Moderation in all things

The phrase, “Moderation in all things,” is common extrapolation of Aristotle’s Doctrine of the Mean (as presented in his Nicomachean Ethics). His ethic works around finding the mean, or middle ground, between excess and deficiency. An example of this would be his presentation of courage being the happy medium between the extreme of rash action and the deficiency of cowardice, in respect to a person’s possible action in the face of danger.

It should be noted that Aristotle’s ethic is often misundertood by its summary: moderation in all things. It is frequently reasoned by those unfamiliar with context that the common phrase means that a person should approach all things (whether healthy or unhealthy) with moderation; therefore, reasoning that a moderate amount of a bad thing can be indulged is not uncommon to find. This is an inaccurate representation of the perspective summarized in the popular phrase.

But what about Scripture? Though there is no direct quotation matching the proverb, Paul does use a similar idea in his description of the successful athlete:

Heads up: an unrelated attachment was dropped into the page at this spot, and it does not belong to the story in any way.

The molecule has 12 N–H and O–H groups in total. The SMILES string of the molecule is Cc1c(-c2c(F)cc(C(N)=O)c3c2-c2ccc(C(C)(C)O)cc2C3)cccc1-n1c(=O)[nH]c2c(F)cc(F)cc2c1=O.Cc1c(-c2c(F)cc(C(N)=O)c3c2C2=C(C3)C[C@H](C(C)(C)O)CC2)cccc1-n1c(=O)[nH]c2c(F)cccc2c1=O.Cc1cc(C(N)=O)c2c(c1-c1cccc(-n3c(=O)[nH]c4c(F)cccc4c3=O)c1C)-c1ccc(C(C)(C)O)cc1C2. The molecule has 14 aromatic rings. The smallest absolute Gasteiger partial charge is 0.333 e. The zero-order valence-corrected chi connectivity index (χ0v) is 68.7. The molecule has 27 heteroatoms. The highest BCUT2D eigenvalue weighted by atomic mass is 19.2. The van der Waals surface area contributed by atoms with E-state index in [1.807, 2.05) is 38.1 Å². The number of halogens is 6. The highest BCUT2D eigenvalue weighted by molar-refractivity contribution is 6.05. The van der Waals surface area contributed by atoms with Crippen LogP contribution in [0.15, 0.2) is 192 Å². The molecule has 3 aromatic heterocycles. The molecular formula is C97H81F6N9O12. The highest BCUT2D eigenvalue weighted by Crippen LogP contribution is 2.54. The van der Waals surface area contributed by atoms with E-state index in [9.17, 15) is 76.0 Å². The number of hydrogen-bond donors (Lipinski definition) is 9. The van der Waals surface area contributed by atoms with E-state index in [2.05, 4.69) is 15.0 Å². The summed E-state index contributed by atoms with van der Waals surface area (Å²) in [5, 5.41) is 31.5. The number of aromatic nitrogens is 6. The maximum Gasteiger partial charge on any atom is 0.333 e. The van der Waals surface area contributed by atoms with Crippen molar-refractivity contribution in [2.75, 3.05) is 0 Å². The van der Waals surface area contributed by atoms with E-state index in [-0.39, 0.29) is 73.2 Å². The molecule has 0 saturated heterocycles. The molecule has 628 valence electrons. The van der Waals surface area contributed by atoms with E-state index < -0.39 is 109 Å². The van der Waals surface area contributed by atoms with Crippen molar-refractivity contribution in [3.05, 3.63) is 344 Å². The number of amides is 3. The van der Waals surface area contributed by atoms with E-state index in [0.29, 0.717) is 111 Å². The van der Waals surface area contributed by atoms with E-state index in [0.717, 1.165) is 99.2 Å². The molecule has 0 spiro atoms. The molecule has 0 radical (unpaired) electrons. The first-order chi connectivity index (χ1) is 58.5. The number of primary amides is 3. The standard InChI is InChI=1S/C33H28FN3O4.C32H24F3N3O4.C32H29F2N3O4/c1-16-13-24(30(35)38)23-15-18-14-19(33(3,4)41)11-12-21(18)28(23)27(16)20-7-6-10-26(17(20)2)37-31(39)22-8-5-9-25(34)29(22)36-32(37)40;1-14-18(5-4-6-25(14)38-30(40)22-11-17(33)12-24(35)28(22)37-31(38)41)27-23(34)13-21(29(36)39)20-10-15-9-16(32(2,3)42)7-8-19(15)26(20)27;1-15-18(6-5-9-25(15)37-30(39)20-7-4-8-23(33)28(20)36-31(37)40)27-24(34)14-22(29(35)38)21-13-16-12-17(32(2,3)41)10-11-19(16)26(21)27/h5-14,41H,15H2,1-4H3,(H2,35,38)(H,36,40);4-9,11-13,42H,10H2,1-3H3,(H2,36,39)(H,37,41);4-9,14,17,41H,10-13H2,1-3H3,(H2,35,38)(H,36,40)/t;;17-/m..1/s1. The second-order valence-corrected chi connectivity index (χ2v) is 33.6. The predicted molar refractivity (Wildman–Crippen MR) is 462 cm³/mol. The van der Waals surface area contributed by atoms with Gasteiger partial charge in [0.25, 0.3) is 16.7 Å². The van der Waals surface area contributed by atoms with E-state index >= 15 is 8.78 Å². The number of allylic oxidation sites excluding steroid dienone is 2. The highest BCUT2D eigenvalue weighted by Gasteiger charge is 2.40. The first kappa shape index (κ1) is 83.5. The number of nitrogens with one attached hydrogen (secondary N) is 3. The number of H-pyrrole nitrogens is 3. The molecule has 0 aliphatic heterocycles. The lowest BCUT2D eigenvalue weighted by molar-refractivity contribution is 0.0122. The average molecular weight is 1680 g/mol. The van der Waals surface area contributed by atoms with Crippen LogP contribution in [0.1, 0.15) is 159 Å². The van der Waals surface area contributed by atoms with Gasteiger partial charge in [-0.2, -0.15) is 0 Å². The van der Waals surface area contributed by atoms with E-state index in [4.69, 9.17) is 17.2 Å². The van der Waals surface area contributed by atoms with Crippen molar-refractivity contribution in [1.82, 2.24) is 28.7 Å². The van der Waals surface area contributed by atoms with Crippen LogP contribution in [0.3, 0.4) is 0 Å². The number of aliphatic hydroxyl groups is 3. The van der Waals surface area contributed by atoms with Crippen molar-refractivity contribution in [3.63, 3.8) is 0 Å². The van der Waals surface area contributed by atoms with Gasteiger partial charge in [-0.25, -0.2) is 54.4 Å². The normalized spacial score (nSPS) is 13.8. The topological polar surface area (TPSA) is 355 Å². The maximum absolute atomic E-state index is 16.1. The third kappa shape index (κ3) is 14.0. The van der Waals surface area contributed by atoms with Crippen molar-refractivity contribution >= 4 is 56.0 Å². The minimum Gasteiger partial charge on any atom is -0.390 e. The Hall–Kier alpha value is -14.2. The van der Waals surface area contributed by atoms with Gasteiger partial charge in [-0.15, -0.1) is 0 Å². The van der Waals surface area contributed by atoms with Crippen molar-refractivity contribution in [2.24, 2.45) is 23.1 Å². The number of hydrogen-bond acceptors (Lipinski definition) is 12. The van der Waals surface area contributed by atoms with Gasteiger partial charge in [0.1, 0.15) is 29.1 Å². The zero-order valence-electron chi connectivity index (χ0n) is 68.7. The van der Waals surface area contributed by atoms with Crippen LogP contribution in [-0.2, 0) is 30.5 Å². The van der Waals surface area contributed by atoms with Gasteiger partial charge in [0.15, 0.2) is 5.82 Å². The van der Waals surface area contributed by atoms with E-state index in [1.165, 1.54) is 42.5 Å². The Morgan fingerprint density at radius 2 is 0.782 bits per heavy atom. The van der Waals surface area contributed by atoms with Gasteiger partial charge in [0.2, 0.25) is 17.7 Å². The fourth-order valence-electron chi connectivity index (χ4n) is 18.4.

And everyone who competes for the prize is temperate in all things. Now they do it to obtain a perishable crown, but we for an imperishable crown (1 Corinthians 9:25).

While Paul could be making reference to an Aristotalean sort of ethic of moderation here, it is more likely that the phrase translated here as “temperate in all things” should be better rendered as “wholly self-controlled” or “entirely self-disciplined.” Several alternative translations favour this reading of the text. Thayer’s Greek Lexicon notes that Paul is presenting the figure of an athlete who trains himself, taking charge of his body, abstaining from “unwholesome foods, wine, and sexual indulgence” that he might perform at the peak of his potential prowess.

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